Imagine one day you just bought a new laptop and have to run all the necessary setup before making it work as you expect. Now because all the setting on this laptop is new, you have to manually sign in to countless websites and applications you use daily. This process is tedious and can take hours to get all the things done, not to mention the headache of managing multiple long and forgettable passwords you use to log in to those sites.
Lucky for you, Single Sign On (SSO) was born to solve this problem and make your life more convenient. But what is SSO and Why does it help you solve the above problem? Let’s discuss this topic in today’s article.
Single Sign On is the centralized authentication service that allows users to use a single login credential to access all the applications within the system. This means, users only have to log in once and all the access to other applications is automatically signed without manually signing in again.
SSO works by performing a single authenticate domain for the initial login of users and then establishing trusted connections with the marked signed-in user by exchanging a signed certificate between SSO and applications. When a user goes to on domain that necessitates login to continue he then automatically is redirected to the authentication domain. If he has already signed in to one of the applications within the system then SSO will share that information with the requested application. And as a result, the user can access the service without the need to log in again.
Usually, organizations tend to implement multiple internal services for their specific purposes. And sooner or later they all face one challenge:
Many services should share the same authentication information between them. Then because the login information is the same, the authentication process should be considered simple enough for users to easily work when navigating between domains within the system.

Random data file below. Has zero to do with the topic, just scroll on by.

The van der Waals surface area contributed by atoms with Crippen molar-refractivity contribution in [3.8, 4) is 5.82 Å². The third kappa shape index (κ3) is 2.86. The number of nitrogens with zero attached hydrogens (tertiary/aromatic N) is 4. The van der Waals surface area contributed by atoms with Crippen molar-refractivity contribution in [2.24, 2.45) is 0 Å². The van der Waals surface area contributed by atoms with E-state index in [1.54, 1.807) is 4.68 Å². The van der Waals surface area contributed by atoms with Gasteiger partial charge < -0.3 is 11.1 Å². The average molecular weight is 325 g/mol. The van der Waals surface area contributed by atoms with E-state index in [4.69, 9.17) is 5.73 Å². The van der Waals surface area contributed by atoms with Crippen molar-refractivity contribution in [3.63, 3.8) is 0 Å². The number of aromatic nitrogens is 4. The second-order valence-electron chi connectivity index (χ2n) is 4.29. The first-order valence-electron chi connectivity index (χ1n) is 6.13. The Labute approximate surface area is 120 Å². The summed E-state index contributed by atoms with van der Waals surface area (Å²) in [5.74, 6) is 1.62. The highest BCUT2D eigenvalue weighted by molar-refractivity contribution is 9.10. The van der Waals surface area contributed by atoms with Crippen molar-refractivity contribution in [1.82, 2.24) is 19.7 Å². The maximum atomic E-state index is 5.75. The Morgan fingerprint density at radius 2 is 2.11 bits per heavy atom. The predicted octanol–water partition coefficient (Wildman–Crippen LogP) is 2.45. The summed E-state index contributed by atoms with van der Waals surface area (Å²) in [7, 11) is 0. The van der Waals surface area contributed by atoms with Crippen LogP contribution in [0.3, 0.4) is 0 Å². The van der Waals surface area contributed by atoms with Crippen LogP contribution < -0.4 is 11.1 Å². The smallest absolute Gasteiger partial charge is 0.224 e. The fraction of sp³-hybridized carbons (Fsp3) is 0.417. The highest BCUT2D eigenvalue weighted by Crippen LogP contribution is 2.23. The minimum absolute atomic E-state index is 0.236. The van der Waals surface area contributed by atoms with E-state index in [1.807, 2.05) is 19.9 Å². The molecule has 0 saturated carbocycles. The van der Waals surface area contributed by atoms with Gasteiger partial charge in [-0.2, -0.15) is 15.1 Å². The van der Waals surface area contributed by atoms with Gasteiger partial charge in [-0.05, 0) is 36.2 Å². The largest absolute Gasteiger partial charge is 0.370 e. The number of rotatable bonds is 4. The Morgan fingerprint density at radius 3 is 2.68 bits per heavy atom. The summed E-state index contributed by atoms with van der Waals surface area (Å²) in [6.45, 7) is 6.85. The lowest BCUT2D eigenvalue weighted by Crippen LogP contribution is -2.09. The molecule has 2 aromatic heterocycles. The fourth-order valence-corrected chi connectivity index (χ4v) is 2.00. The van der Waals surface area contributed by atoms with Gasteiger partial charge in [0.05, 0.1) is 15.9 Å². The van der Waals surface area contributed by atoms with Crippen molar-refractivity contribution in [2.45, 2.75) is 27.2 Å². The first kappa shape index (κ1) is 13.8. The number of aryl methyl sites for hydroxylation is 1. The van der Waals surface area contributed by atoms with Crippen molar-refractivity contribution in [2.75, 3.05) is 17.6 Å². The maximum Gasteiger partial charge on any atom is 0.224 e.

Implementing the authentication process using SSO is crucial in this scenario. By having a central domain for authentication, SSO not only solves the problem of sharing login data between applications but also improve overall productivity by reducing the time-consuming of login multiple time for users.
Furthermore, SSO is centralized means that organizations have a single point to manage and monitor their security data like user access, role control, etc… The centralized nature of SSO simplifies the process of monitoring and investigating security events.
The implementation of SSO may vary based on the need of your system and your organization. There are many SSO providers that each fit a specific purpose, two of the most common SSO protocols out there is SAML (Security Assertion Markup Language) and OpenID Connect.
Here is the checklist for you to consider when implementing SSO:
- Objectives: Define clearly the purposes of your SSO and the goal you want to aim for when implementing it like: What problems do you want to solve using SSO? Which type of users your organization serves?
- Infrastructure: Do you host your SSO service on-prem or through a cloud service provider?
- Security: Which services do you enable using the SSO solution? Multi-Factor Authentication may be a good approach for an extra security layer.
- User management: Consider having a broader Identity and Access Management (IAM) Strategy from the SSO base which helps manage overall access control, role-based access, user provisioning, and user life-cycle.
- Scalability: Your SSO plan should consider the accommodation to grow within your system over time.
- Accessibility: To allow communication between backend services, check if you need to have API for your SSO service.
Convenience for users like that but SSO still has its drawback such as:
- Security risk: Once an attacker takes control of your account, he can grant access to all of your daily applications that your account has access to. A Multi-Factor Authentication solution should be implemented to reduce the risk of account stealing.
- Role-Based Access Control and Flexibility: If you have multiple applications and each of them require a unique access policy. Then, SSO may not be the right way since it has limited control over access roles for individual applications.
- Single failure point: SSO is a centralized authentication service means it is not designed for fault-tolerant purpose and so it can easily to vulnerable and become compromised which result in users losing access to all the applications within the system. Monitoring failure service should be considered to prevent any failure in the system.
In conclusion, Single Sign On is a great technology for organizations to solve the challenge associated with the user experience of accessing multiple applications within an organization’s system. And although has some drawbacks like security risk and single failure points, implementing SSO with best practices such as Multi-Factor Authentication and Monitoring System can help you overcome those concerns.
To get the most out of this article, feel free to complete these challenges 👇:
- Does your organization use SSO for the authentication process? If not, do you consider recommend to use it?
- If yes, what is the SSO implementation you are currently using?